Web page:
Hickories are trees in the genus Carya; they are related to walnuts and are valued both for their nuts and their strong, versatile hardwood. Hickory trees are divided into three groups: pignut, shagbark and pecan. All three groups are represented among the nine species of hickory native to Illinois.
The black hickory (Carya texana) is also commonly called Texas hickory. It is hardy in U.S Department of Agriculture hardiness zones 5 to 8. It is most common west of the Mississippi River, but its native range extends through southern Illinois and as far east as Indiana. It is a relatively small tree, typically reaching a height of 25 to 50 feet, although in ideal conditions it can grow as tall as 100 feet. Black hickory is characterized by dark brown or black bark that develops fissures as the tree matures.
Pignut, Mockernut and Red Hickories
The pignut hickory (Carya glabra) is larger than the black hickory, often reaching 50 to 65 feet in height with a spread of 30 to 40 feet; large specimens can grow as tall as 120 feet. The red hickory (Carya ovalis) is very similar to the pignut hickory, and the two are sometimes considered a single species. The mockernut hickory (Carya tomentosa) is similar in size, and mature trees of both species have a coarse, oval-shaped canopy. Like the black hickory, these hickories have tight bark rather than the exfoliating bark of shagbark hickories. Pignut hickory is hardy in USDA zones 5 to 9, and mockernut hickory is hardy in USDA zones 4 to 9.
Shagbark and Shellbark Hickories
The shagbark hickory (Carya ovata) is a large tree, commonly reaching 100 feet in height with a 60-foot spread. It is easily identified by its bark, which in mature trees develops deep vertical fissures and peels away from the trunk in long strips. The shellbark hickory (Carya laciniosa) is smaller, reaching about 80 feet in height; it develops similar fissures in its bark, but the bark usually does not peel away the same way it does in shagbark trees. The shagbark hickory is hardy in USDA zones 4 to 8, and the shellbark is hardy in USDA zones 5 to 8.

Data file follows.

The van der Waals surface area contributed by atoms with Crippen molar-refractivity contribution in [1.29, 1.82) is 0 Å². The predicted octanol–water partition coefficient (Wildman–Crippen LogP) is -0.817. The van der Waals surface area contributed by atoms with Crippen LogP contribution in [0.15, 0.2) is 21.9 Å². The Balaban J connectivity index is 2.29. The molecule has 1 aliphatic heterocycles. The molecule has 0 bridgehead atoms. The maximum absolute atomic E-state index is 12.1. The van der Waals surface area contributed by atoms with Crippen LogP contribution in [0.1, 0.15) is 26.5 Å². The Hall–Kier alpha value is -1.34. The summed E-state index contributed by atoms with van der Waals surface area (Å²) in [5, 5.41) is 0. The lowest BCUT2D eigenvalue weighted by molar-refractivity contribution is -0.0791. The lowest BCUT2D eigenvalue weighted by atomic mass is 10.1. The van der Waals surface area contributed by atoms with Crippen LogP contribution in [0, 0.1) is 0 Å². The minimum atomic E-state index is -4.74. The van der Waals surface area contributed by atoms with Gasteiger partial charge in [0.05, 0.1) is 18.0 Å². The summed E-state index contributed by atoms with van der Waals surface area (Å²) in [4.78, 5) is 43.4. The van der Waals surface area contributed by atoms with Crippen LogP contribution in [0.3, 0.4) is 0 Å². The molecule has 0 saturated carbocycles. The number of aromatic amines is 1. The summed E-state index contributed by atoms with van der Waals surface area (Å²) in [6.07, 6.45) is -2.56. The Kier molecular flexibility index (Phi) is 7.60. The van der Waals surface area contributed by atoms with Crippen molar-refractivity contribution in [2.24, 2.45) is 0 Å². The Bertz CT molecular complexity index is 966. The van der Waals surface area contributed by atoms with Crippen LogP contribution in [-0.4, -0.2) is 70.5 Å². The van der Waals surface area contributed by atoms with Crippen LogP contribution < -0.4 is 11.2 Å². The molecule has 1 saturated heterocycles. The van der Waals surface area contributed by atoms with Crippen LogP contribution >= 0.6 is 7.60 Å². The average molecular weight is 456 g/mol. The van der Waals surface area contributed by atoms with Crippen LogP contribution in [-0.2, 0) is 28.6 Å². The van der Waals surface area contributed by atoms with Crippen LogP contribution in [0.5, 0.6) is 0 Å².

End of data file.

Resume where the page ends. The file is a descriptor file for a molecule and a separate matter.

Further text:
The pecan (Carya illinoensis) is the largest of the hickory trees, with a typical height of 70 to 100 feet and a spread of 75 feet; the trunks of large pecan trees can reach 6 feet in diameter. The related water hickory (Carya aquatica) is slightly smaller, and the bitternut hickory (Carya cordiformis), another pecan hickory, is smaller still, reaching only about 80 feet in height. The pecan is hardy in USDA zones 5b through 9a, the bitternut hickory in USDA zones 3 through 7, and water hickories in USDA zones 4 to 9.
- University of Illinois Extension: Illinois Forest Facts
- Illinois State Museum: Black Hickory
- Forrest Keeling: Carya texana
- USDA Forest Service: Carya glabra
- North Carolina State University: Carya tomentosa
- Ohio DNR: Shagbark Hickory
- Ohio DNR: Shellbark Hickory
- USDA Forest Service: Carya illinoensis
- Ohio DNR: Bitternut Hickory
- Texas A&M University: Water Hickory
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